Building on the success of their “Inside the NBA” studio show, the ‘NHL on TNT‘ is known for mixing serious analysis with a healthy dose of irreverence.

“They want it to be a fun environment,” Botterill said, “Whatever personality you want to bring, they encourage you to let it shine.”

Working at Turner Studios is very different from her Canadian experience, she added.

“They also had their coverage of the basketball playoffs, so they also had some of their personalities and talents from their basketball show there.

“There are a lot of people coming and going, with a lot of enthusiasm for the sport. And Charles Barkley — he loves hockey, so he comes to watch the game with us for a few minutes and then comes back to do his show.

Considering how successful Botterill has been in her playing career, it’s no surprise that her strong work ethic and hockey smarts quickly propelled her into the top ranks of hockey broadcasters.

Born into an athletic family in Winnipeg, Manitoba, she was just 17 when she became the youngest player to play for Team Canada in the first-ever women’s hockey tournament at the Winter Olympics in 1998. After winning a silver medal, she headed to Harvard and received an Ivy League education — and an honors bachelor’s degree in psychology — while helping to develop Crimson’s women’s hockey program.

Botterill won his first of five World Championship gold medals with Canada after his freshman year. She won her first of three Olympic gold medals in 2002. She won the Patty Kazmaier Award as the best women’s college hockey player in her junior and senior years, while serving as a team captain. And she still holds a number of NCAA and women’s college hockey records, including the most points ever in a season – 112 points in 32 games, or an average of 3.5 points per game, in 2002-03.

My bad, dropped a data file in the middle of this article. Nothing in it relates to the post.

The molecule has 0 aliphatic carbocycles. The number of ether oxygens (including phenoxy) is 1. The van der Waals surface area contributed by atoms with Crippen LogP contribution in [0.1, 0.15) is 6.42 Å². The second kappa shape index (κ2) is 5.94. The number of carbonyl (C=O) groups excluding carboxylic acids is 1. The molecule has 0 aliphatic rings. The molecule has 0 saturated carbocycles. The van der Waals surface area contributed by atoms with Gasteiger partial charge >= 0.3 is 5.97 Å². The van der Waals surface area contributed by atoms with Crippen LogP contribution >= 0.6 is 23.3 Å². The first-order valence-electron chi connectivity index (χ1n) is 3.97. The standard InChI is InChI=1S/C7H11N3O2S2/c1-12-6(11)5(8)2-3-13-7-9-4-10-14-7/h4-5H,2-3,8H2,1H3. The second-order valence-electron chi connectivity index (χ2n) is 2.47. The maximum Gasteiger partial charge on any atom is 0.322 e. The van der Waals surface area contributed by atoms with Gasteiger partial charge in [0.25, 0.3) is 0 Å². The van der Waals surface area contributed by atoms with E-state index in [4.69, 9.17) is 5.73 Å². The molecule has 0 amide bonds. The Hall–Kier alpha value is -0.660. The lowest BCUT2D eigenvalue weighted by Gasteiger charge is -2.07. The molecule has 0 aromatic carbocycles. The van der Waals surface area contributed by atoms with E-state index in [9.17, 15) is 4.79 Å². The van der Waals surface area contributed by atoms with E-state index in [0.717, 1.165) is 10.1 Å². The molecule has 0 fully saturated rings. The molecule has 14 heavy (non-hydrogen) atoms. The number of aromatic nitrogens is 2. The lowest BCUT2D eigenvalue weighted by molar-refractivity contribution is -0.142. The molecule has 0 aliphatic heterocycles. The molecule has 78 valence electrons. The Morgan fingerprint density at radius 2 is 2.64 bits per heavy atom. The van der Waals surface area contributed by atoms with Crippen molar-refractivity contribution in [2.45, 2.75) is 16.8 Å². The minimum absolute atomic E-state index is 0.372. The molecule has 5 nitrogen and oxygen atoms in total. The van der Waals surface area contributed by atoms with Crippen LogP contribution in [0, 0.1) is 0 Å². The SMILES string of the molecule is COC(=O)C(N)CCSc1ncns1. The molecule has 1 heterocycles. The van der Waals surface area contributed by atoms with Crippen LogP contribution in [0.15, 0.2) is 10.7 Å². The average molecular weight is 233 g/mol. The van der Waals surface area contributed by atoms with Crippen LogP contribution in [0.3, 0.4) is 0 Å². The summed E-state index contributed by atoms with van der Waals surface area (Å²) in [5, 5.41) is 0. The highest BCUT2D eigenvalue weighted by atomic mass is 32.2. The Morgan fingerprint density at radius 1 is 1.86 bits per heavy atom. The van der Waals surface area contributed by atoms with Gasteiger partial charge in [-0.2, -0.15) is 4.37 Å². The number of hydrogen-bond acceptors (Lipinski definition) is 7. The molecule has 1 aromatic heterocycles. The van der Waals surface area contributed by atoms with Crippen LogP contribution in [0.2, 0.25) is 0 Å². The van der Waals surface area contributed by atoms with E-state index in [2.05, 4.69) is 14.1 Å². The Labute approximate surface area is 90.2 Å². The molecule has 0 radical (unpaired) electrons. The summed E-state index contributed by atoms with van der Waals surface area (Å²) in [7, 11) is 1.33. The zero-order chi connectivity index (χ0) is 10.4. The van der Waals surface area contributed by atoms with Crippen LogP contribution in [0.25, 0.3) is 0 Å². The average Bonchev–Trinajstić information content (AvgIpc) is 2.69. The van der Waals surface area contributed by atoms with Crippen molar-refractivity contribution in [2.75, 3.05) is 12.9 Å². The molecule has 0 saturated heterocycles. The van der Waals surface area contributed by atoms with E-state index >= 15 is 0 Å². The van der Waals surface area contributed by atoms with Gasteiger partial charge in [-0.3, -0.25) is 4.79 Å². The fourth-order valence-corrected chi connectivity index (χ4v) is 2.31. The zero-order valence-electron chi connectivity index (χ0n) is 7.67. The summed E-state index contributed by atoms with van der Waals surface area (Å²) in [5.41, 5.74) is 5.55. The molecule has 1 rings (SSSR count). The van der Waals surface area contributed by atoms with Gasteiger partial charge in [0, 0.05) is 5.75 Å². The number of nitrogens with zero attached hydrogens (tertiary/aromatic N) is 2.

After helping to open doors for female broadcasters at the NHL level, women are now beginning to have more opportunities in the world of men’s hockey. Most notably, Emilie Castonguay and Cammi Granato were hired by the Vancouver Canucks as assistant general managers earlier this season.

Botterill’s older brother, Jason, also played hockey. He is a three-time Junior World Championship gold medalist and has worked in NHL management since 2007, currently serving as assistant general manager of the Seattle Kraken.

Jennifer isn’t ruling out the possibility of one day following in her brother’s footsteps.

“I feel so lucky,” she said. “I really love what I’m doing right now, and I also feel incredibly grateful that I was able to balance that with having a family.

“Right now is a special moment for me. But as I think about the future, it’s important to keep your options open and think about what kind of impact and possibilities you might want to explore in the future.

“I feel so encouraged — and yes, there’s a lot of work to be done. But I really hope that for any role – whether it’s in the world of broadcasting or production, whether it’s in coaching, in management, in a leadership role in these organizations – if you’re qualified, regardless of your gender, this should be an option for you.